At this point, I had a series of brain farts that went like this: "Lily Bart is supposed to be super pretty, I bet there's a film version, I wonder who they picked to play her?" So I go to Google and I type, "lily bart," and images of Gillian Anderson in period costume show up. I was like, "SCULLY? No." And then I see Eric Stoltz and I'm like, "Yay!" Then my traitor eyes wander down the rest of the search results and GOOGLE SPOILED THE ENDING OF THE BOOK FOR ME. DAMMIT, GOOGLE.

Now I understand why Fiancé gets really mad and yells at me when I try to spoil a movie ending for him. I thought I was doing a good thing, but I was wrong. I WAS SO WRONG! I WAS FRACTALLY WRONG! I WAS WRONG ON EVERY CONCEIVABLE SCALE OF RESOLUTION! Wah.

If you're so inclined, go ahead and read The House of Mirth. It's a strong work. Meanwhile, I shall slink off with my tail between my legs and sulkily watch the film version. I hope it's better than The Age of Innocence adaptation, where I kept thinking of Winona Ryder as Mina Harker and expecting Gary Oldman to show up in an opera cape and Michelle Pfeifer to bare her vampire fangs. Well, Bram Stoker's Dracula came out the year before, that's my excuse.

Gasp! New movie idea: The Age of Innocence and Vampires! Hollywood, just say the word and the script is yours!

Monday, August 27, 2012

Hiking the Blue Hills

Yesterday, we tackled the Skyline Trail in the Blue Hills Reservation, south of Boston. It's a nine-mile hike, with lots of rocky hills. LOTS. We're not talking gentle slopes of land here. We're talking this:

Source: Fastest Known Time

The 635-foot Great Blue Hill was the worst. It was awful. It just never ended. It was made even more terrible by the fact that we had thought the hill before it, at 510 feet, was the worst one. Nope. My quads were going, "What? No." My hamstrings were holding union meetings to coordinate a strike. Meanwhile, the bottoms of my feet felt like they were being continuously pummeled by bodybuilder groundhogs.

Fortunately, by that time we had just come from the reservation headquarters, so we'd had bathroom breaks and refilled water bottles. I had a 0.5 L collapsible water bottle, and let me tell ya, I wish I had a CamelBak. Y'know, the little backpacks that secretly hold a bajillion gallons of water and you just turn your head to grab the over-the-shoulder straw and suck in that sweet, sweet H2O.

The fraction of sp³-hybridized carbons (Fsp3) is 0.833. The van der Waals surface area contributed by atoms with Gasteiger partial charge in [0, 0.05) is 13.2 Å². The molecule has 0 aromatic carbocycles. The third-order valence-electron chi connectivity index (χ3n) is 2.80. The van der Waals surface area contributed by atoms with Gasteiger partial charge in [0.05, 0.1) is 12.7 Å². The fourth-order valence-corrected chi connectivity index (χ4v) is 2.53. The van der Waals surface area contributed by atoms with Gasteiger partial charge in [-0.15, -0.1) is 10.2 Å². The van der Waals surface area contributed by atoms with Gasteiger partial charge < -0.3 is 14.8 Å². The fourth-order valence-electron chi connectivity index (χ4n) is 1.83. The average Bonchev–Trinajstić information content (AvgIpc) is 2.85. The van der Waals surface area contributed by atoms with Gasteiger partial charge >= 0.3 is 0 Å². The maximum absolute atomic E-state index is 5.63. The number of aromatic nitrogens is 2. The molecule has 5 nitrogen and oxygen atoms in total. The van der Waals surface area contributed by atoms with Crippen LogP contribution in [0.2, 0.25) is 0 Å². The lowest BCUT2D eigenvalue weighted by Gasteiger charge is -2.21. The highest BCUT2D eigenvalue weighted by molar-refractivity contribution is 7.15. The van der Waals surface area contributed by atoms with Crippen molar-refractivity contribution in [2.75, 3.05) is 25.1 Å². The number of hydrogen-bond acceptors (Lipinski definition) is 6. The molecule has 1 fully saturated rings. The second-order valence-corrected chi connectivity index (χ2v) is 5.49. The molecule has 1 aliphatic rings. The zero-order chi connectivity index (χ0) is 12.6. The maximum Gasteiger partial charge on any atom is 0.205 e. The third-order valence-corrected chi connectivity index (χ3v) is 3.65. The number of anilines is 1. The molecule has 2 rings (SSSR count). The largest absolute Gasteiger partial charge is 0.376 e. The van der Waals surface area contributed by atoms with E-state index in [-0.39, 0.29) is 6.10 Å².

What I'm trying to say is, the hike was awesome. I wuv hiking. Here's the one photo I took:

It took us over five hours to complete the hike. We saw deer about three-quarters of the way in. They were pretty! We trekked down to the Ski Area parking lot after we reached the Observation Tower (we followed the round red trail markings instead of the blue lines). Of course, there were no hugs as our group separated, because gross.

I had no ride (Fiancé was busy running a board game at the time), and got dropped off at the T. After those punishing hills, taking the stairs two at a time out of the station was a breeze. Then I plopped into the hot tub. The man came home and baked a stuffed chicken breast and we ate it and watched the tail end of Indiana Jones and the Raiders of the Lost Ark and swooned at young Harrison Ford together.


Friday, August 24, 2012

Rey P.

There's a joke back home that goes something like this: A guy reports that he's been sexually assaulted, when all he did was answer a question. "Well, what was the question?" They wanted to know his name, said the guy. "Okay, what's your name?" His name is Rey Piñoco. In Tagalog, that sounds like "Rape me."

Hur hur hur.

Missouri Congressman Todd Akin got into trouble with malapropism, too. "It seems to me, from what I understand from doctors... If it's a legitimate rape, the female body has ways to try to shut that whole thing down," he recently declared, when asked about his stance on abortion in the case of rape. In other words, Ten Things I Hate About You actress Gabrielle Union had no reason to be concerned about possibly getting pregnant after being assaulted at gunpoint when she was 19. Because her Vagilina Jolie can "shut that whole thing down." Also: "legitimate rape"? I guess that's the opposite of "illegitimate rape," which is rape born out of wedlock and can't get an inheritance. For a humorous twist on other horrific--but legitimate!--things and the non-victims that can shut 'em down, see the From Talking to Doctors Tumblr.